The Braai Rules
Braaing, traditionally, has very specific rules of etiquette, firmly based on gender.
When a man volunteers to do the BRAAI the following chain of events are put into motion:
The woman buys the food.
The woman makes the salad, prepares the vegetables, and makes dessert.
The woman prepares the meat for cooking, places it on a tray along with the necessary cooking utensils and sauces, and takes it to the man who is lounging beside the grill – beer in hand.
The woman remains outside the compulsory three meter exclusion zone where the exuberance of testosterone and other manly bonding activities can take place without the interference of the woman.
Here comes the important part:
The man places the meat on the grill.
The woman goes inside to organize the plates and cutlery.
The woman comes out to tell the man that the meat is looking great. He thanks her and asks if she will bring another beer while he flips the meat
The man takes the meat off the grill and hands it to the woman
The woman prepares the plates, salad, bread, utensils, napkins, sauces, and brings them to the table.
After eating, the woman clears the table and does the dishes.
And most important of all:
Everyone praises the man and thanks him for his cooking efforts.
The man asks the woman how she enjoyed ‘her night off ‘.
When men stand around the braai – there is also a set of rules that are followed for those within the 3m testosterone zone. Watch this.
Now that there are so many South Africans living all over the planet and intermarrying with other nationalities it has become important to add to the rules – incorporating our expat brethren to maintain the purity of the tradition. These (slightly rude) rules follow:
Universal braai rules
Men do the braaiing. But around the fire everyone’s equal, so women are more than welcome.
If you don’t know how to braai, then you’re an Aussie, Kiwi or a Pommie. Don’t braai. It’s best to leave it to the experts.
You can only braai with wood. So cut down a tree, raid a skip or import a container of the real stuff. If desperate, a builder’s palette will do the trick with the aid of some briquettes added later to the burning wood.
Please note that the donkey droppings you get from British supermarkets are not briquettes or charcoal. It needs to say “charka” on the outside of the bag to constitute anything remotely acceptable.
Anything that claims it can be lit “instantly” without proper firelighters, petrol, paper or fine firewood should be placed under the Houses of Parliament.
A fire can never be too big and coals can never be too hot. If you are someone who thinks that it can be, you are most probably an Aussie, Kiwi or a Pommie. Refer back to rule number 2.
If you’re not the braaier, never comment on what the braaier is doing. It’s his braai. You are allowed to talk about the weather, the Springboks, why Kevin Pietersen should not play for the Proteas and fetch cold beer. Leave religion, politics and your best friend’s mother out of it.
A braai with more than one salad is not a braai. If you want to go for a picnic, pack a blanket and bugger off.
Turn the meat regularly and spice it properly. If you want to leave it on the one side until it’s charcoal and then do the other side until it’s charcoal without spicing it, you’re an Aussie, Kiwi or Pommie. See rule number 2.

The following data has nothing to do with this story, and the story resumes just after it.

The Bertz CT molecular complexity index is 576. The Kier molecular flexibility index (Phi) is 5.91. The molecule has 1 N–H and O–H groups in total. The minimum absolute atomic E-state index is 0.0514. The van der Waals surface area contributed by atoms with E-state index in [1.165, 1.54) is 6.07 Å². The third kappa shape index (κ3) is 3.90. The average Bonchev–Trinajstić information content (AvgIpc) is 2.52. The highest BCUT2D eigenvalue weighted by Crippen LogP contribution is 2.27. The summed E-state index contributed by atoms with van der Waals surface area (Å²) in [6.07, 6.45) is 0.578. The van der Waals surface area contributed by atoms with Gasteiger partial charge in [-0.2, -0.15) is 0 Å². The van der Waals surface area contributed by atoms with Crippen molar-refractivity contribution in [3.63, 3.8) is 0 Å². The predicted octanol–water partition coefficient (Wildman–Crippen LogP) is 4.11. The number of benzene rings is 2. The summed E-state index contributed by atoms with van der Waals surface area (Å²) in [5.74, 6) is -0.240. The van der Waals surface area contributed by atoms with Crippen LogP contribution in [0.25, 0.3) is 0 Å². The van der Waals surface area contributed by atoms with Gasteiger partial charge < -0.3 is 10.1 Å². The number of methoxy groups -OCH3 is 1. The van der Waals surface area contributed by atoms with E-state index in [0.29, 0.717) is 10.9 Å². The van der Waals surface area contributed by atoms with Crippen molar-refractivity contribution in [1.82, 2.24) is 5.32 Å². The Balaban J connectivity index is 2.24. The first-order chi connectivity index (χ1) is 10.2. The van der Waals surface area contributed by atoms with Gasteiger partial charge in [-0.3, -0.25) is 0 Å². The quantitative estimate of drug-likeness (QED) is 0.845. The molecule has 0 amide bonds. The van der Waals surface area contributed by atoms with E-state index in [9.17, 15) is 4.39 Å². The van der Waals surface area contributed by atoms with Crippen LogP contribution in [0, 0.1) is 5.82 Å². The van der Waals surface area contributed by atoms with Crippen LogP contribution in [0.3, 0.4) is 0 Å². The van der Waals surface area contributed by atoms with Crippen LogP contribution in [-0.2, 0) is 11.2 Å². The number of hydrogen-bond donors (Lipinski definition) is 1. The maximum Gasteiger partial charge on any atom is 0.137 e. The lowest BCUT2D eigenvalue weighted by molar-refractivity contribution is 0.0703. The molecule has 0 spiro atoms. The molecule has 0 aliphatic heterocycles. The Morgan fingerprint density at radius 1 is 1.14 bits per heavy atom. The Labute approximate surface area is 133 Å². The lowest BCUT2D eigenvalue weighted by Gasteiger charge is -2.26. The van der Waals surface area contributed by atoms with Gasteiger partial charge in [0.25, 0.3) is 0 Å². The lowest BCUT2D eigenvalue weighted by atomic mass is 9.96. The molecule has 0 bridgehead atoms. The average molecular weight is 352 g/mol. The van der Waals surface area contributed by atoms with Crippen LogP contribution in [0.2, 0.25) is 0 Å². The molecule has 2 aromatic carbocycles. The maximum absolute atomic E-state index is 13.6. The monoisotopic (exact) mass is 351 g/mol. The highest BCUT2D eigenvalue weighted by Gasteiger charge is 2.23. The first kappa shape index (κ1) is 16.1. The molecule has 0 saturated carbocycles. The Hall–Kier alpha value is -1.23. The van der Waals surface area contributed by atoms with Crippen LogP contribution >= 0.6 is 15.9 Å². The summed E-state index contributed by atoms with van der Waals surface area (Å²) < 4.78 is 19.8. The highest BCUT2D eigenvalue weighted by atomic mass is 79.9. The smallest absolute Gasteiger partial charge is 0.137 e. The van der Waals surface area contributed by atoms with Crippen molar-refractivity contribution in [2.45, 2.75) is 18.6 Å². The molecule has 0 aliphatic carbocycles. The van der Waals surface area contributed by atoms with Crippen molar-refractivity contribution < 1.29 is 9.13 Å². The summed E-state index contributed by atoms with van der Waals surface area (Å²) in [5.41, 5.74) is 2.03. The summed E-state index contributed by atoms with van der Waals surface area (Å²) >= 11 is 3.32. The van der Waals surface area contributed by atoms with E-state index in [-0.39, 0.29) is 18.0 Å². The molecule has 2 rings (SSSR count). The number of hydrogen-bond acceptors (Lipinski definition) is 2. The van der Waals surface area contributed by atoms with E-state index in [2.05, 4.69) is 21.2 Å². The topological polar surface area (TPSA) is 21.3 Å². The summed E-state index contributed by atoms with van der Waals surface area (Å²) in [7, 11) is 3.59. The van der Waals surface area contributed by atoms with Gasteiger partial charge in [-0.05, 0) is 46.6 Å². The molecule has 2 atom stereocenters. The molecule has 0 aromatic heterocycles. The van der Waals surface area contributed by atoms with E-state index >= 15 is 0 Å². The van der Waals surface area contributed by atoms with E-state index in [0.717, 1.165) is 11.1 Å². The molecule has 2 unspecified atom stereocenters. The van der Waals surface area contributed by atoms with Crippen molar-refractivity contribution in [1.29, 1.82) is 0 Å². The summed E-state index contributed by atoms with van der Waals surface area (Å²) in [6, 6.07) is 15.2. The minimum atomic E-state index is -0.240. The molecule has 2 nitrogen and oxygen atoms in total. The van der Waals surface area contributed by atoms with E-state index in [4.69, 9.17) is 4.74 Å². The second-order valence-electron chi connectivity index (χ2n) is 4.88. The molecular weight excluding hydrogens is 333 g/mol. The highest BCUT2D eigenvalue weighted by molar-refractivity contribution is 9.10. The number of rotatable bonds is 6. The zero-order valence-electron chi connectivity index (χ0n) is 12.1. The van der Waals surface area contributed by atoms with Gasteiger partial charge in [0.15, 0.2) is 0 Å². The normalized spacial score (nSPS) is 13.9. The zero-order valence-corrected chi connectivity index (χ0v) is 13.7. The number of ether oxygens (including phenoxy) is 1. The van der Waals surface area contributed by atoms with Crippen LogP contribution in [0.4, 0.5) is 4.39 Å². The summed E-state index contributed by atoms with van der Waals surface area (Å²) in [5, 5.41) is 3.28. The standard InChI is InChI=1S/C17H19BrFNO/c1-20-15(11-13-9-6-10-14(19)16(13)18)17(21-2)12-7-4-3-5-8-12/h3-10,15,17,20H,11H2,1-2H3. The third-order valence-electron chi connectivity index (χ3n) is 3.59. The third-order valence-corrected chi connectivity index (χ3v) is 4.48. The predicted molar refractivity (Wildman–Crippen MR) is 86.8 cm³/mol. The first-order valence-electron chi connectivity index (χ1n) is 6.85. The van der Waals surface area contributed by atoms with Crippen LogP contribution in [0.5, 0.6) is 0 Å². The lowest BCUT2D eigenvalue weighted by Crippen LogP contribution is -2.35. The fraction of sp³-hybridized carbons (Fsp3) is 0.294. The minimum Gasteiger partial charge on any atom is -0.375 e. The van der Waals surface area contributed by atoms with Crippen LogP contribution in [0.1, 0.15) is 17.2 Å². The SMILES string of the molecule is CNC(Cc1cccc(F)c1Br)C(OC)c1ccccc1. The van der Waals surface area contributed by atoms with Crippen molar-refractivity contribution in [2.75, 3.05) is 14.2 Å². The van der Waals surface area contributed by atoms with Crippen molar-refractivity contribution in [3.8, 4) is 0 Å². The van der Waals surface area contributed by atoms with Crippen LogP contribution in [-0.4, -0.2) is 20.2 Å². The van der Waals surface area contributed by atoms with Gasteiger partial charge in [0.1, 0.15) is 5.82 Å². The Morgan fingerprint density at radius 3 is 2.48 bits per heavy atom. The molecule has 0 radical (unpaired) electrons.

If you want to have pap with your braai, prepare boerewors and make onion and tomato smoor to go with it. If you want to eat it with milk and sugar, book into the Holiday Inn in Uzbekistan and stay there.
Pap & Sous (Tamato & onion sauce/smoor) as mentioned above
UK braai rules
Find proper meat. The thinly sliced bacon strips that look like Prince Charles’ ears available in UK supermarkets are just not braai meat. Go to a market or find a butcher. If your butcher doesn’t know how to cut meat properly, buy in bulk and cut it yourself. Anything thinner than the Oxford dictionary is not acceptable on the coals. If you are desperate and have to buy from a supermarket, find something with an expiry date long gone. The meat in this country is generally a month too fresh for a proper braai. Green is gold on the international braaiing stakes – just make sure you cook it properly.
You can braai in summer and in winter. The fact that supermarkets stack away braai gear from October to May is ludicrous. Have they never heard of umbrellas and gazebos in this place?
Create a bit of smoke at the beginning and make lots of flames to piss off the neighbours. Have some wet wood, newspaper or an old Christmas tree available just for that. If you don’t get a knock on your door from the local council within three weeks from moving in, you’re most probably an Aussie, Kiwi or Pommie. Revert back to rule number 2, as listed under the Universal Braai Rules.
If you want to braai wors, braai boerewors. It’s dark red and made of real meat. If there is more than 10 per cent pig in it, it’s not wors: it’s a banger, and should be had with a hangover the next morning done in a pan with eggs.
You know the rules, now get out there and do it properly.
I guess you can now understand why we need a national holiday to do this?
Tomorrow (24 Sept) is in fact National Heritage Day in South Africa, (well that’s what the calendar says) although there are millions out there who would disagree if they were reading this and not out there cooking meat over hot coals.